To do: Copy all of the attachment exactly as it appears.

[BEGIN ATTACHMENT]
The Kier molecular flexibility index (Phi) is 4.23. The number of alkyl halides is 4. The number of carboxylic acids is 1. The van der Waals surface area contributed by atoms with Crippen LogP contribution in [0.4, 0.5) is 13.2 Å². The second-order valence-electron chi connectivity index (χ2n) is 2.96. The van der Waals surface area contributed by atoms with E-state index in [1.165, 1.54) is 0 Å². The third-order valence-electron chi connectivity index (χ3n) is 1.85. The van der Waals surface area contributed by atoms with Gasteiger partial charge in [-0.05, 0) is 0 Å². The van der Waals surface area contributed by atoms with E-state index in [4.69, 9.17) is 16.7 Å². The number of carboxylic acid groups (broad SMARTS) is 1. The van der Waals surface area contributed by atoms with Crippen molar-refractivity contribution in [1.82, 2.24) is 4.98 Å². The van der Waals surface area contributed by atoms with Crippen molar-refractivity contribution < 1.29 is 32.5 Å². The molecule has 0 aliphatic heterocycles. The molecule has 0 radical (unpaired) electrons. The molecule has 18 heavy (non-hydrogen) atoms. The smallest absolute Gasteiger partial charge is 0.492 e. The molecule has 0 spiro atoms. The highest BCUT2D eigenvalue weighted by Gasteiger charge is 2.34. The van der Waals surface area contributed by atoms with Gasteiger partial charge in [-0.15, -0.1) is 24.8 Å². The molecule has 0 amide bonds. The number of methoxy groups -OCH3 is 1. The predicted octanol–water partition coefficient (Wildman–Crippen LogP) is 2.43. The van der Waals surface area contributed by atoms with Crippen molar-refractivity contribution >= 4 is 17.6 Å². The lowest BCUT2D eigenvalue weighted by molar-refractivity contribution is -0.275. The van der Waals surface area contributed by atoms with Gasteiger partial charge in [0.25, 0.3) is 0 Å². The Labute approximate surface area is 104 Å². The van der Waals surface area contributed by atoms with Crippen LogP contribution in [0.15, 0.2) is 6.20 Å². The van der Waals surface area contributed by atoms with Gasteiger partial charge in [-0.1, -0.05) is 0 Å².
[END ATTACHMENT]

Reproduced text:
The Kier molecular flexibility index (Phi) is 4.23. The number of alkyl halides is 4. The number of carboxylic acids is 1. The van der Waals surface area contributed by atoms with Crippen LogP contribution in [0.4, 0.5) is 13.2 Å². The second-order valence-electron chi connectivity index (χ2n) is 2.96. The van der Waals surface area contributed by atoms with E-state index in [1.165, 1.54) is 0 Å². The third-order valence-electron chi connectivity index (χ3n) is 1.85. The van der Waals surface area contributed by atoms with Gasteiger partial charge in [-0.05, 0) is 0 Å². The van der Waals surface area contributed by atoms with E-state index in [4.69, 9.17) is 16.7 Å². The number of carboxylic acid groups (broad SMARTS) is 1. The van der Waals surface area contributed by atoms with Crippen molar-refractivity contribution in [1.82, 2.24) is 4.98 Å². The van der Waals surface area contributed by atoms with Crippen molar-refractivity contribution < 1.29 is 32.5 Å². The molecule has 0 aliphatic heterocycles. The molecule has 0 radical (unpaired) electrons. The molecule has 18 heavy (non-hydrogen) atoms. The smallest absolute Gasteiger partial charge is 0.492 e. The molecule has 0 spiro atoms. The highest BCUT2D eigenvalue weighted by Gasteiger charge is 2.34. The van der Waals surface area contributed by atoms with Gasteiger partial charge in [-0.15, -0.1) is 24.8 Å². The molecule has 0 amide bonds. The number of methoxy groups -OCH3 is 1. The predicted octanol–water partition coefficient (Wildman–Crippen LogP) is 2.43. The van der Waals surface area contributed by atoms with Crippen molar-refractivity contribution >= 4 is 17.6 Å². The lowest BCUT2D eigenvalue weighted by molar-refractivity contribution is -0.275. The van der Waals surface area contributed by atoms with Gasteiger partial charge in [0.25, 0.3) is 0 Å². The Labute approximate surface area is 104 Å². The van der Waals surface area contributed by atoms with Crippen LogP contribution in [0.15, 0.2) is 6.20 Å². The van der Waals surface area contributed by atoms with Gasteiger partial charge in [-0.1, -0.05) is 0 Å².